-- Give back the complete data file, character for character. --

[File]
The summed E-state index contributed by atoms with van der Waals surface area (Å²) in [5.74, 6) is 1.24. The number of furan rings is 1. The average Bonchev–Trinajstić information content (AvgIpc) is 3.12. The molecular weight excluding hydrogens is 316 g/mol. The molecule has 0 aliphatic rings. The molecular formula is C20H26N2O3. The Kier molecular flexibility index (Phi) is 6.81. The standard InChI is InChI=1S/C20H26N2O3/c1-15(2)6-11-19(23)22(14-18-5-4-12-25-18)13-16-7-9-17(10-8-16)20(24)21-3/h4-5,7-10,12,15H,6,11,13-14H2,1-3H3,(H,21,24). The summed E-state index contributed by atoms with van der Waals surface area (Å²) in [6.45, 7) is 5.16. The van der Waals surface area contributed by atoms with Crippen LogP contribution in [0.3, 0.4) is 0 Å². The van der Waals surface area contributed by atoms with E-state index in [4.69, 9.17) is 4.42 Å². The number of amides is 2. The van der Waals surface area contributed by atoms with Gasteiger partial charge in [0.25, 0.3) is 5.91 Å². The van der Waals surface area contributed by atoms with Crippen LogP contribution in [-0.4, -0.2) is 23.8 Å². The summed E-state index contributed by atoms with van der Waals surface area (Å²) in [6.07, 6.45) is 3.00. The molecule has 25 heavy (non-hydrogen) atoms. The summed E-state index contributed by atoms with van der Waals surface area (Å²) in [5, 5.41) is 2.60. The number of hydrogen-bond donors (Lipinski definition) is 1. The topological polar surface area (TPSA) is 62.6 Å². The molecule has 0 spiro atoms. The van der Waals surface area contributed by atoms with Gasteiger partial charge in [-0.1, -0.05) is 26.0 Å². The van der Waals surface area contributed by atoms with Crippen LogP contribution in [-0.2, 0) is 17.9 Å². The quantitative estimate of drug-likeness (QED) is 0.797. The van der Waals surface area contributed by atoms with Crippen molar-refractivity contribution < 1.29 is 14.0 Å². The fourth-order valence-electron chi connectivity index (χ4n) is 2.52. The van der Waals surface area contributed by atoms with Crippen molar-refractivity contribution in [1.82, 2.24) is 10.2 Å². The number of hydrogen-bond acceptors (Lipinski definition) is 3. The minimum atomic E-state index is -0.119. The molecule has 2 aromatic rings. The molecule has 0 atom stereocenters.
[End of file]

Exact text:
The summed E-state index contributed by atoms with van der Waals surface area (Å²) in [5.74, 6) is 1.24. The number of furan rings is 1. The average Bonchev–Trinajstić information content (AvgIpc) is 3.12. The molecular weight excluding hydrogens is 316 g/mol. The molecule has 0 aliphatic rings. The molecular formula is C20H26N2O3. The Kier molecular flexibility index (Phi) is 6.81. The standard InChI is InChI=1S/C20H26N2O3/c1-15(2)6-11-19(23)22(14-18-5-4-12-25-18)13-16-7-9-17(10-8-16)20(24)21-3/h4-5,7-10,12,15H,6,11,13-14H2,1-3H3,(H,21,24). The summed E-state index contributed by atoms with van der Waals surface area (Å²) in [6.45, 7) is 5.16. The van der Waals surface area contributed by atoms with Crippen LogP contribution in [0.3, 0.4) is 0 Å². The van der Waals surface area contributed by atoms with E-state index in [4.69, 9.17) is 4.42 Å². The number of amides is 2. The van der Waals surface area contributed by atoms with Gasteiger partial charge in [0.25, 0.3) is 5.91 Å². The van der Waals surface area contributed by atoms with Crippen LogP contribution in [-0.4, -0.2) is 23.8 Å². The summed E-state index contributed by atoms with van der Waals surface area (Å²) in [6.07, 6.45) is 3.00. The molecule has 25 heavy (non-hydrogen) atoms. The summed E-state index contributed by atoms with van der Waals surface area (Å²) in [5, 5.41) is 2.60. The number of hydrogen-bond donors (Lipinski definition) is 1. The topological polar surface area (TPSA) is 62.6 Å². The molecule has 0 spiro atoms. The van der Waals surface area contributed by atoms with Gasteiger partial charge in [-0.1, -0.05) is 26.0 Å². The van der Waals surface area contributed by atoms with Crippen LogP contribution in [-0.2, 0) is 17.9 Å². The quantitative estimate of drug-likeness (QED) is 0.797. The van der Waals surface area contributed by atoms with Crippen molar-refractivity contribution < 1.29 is 14.0 Å². The fourth-order valence-electron chi connectivity index (χ4n) is 2.52. The van der Waals surface area contributed by atoms with Crippen molar-refractivity contribution in [1.82, 2.24) is 10.2 Å². The number of hydrogen-bond acceptors (Lipinski definition) is 3. The minimum atomic E-state index is -0.119. The molecule has 2 aromatic rings. The molecule has 0 atom stereocenters.